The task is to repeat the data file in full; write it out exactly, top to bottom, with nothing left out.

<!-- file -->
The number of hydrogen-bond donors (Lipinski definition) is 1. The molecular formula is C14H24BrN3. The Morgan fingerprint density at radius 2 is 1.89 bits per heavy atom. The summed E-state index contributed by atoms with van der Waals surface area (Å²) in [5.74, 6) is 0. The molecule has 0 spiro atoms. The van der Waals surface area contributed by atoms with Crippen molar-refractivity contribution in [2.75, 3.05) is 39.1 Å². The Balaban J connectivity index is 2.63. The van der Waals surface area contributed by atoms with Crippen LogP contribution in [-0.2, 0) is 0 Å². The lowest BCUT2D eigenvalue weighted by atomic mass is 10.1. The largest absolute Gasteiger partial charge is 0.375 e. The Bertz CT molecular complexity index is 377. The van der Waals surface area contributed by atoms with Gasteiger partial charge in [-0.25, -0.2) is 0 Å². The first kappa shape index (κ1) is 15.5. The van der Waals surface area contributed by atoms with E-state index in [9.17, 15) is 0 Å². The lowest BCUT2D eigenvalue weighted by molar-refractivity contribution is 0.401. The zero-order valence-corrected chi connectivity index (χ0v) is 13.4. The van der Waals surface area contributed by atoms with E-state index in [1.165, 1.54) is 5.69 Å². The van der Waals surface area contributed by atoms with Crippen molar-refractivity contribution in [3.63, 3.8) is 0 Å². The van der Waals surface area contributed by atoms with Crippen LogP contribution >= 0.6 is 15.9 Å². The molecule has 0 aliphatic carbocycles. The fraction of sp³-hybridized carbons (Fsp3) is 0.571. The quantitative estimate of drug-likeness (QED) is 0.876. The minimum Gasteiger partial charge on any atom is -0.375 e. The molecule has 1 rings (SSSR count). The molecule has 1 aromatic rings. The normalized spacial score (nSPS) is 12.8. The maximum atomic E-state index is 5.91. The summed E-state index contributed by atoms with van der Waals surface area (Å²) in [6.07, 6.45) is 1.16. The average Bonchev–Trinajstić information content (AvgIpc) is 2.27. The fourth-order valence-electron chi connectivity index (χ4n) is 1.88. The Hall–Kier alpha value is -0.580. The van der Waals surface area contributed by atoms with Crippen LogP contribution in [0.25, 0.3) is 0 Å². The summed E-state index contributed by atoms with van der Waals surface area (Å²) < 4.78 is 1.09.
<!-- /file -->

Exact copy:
The number of hydrogen-bond donors (Lipinski definition) is 1. The molecular formula is C14H24BrN3. The Morgan fingerprint density at radius 2 is 1.89 bits per heavy atom. The summed E-state index contributed by atoms with van der Waals surface area (Å²) in [5.74, 6) is 0. The molecule has 0 spiro atoms. The van der Waals surface area contributed by atoms with Crippen molar-refractivity contribution in [2.75, 3.05) is 39.1 Å². The Balaban J connectivity index is 2.63. The van der Waals surface area contributed by atoms with Crippen LogP contribution in [-0.2, 0) is 0 Å². The lowest BCUT2D eigenvalue weighted by atomic mass is 10.1. The largest absolute Gasteiger partial charge is 0.375 e. The Bertz CT molecular complexity index is 377. The van der Waals surface area contributed by atoms with Gasteiger partial charge in [-0.25, -0.2) is 0 Å². The first kappa shape index (κ1) is 15.5. The van der Waals surface area contributed by atoms with E-state index in [9.17, 15) is 0 Å². The lowest BCUT2D eigenvalue weighted by molar-refractivity contribution is 0.401. The zero-order valence-corrected chi connectivity index (χ0v) is 13.4. The van der Waals surface area contributed by atoms with E-state index in [1.165, 1.54) is 5.69 Å². The van der Waals surface area contributed by atoms with Crippen molar-refractivity contribution in [3.63, 3.8) is 0 Å². The van der Waals surface area contributed by atoms with Crippen LogP contribution >= 0.6 is 15.9 Å². The molecule has 0 aliphatic carbocycles. The fraction of sp³-hybridized carbons (Fsp3) is 0.571. The quantitative estimate of drug-likeness (QED) is 0.876. The minimum Gasteiger partial charge on any atom is -0.375 e. The molecule has 1 rings (SSSR count). The molecule has 1 aromatic rings. The normalized spacial score (nSPS) is 12.8. The maximum atomic E-state index is 5.91. The summed E-state index contributed by atoms with van der Waals surface area (Å²) in [6.07, 6.45) is 1.16. The average Bonchev–Trinajstić information content (AvgIpc) is 2.27. The fourth-order valence-electron chi connectivity index (χ4n) is 1.88. The Hall–Kier alpha value is -0.580. The van der Waals surface area contributed by atoms with Crippen LogP contribution in [0.25, 0.3) is 0 Å². The summed E-state index contributed by atoms with van der Waals surface area (Å²) < 4.78 is 1.09.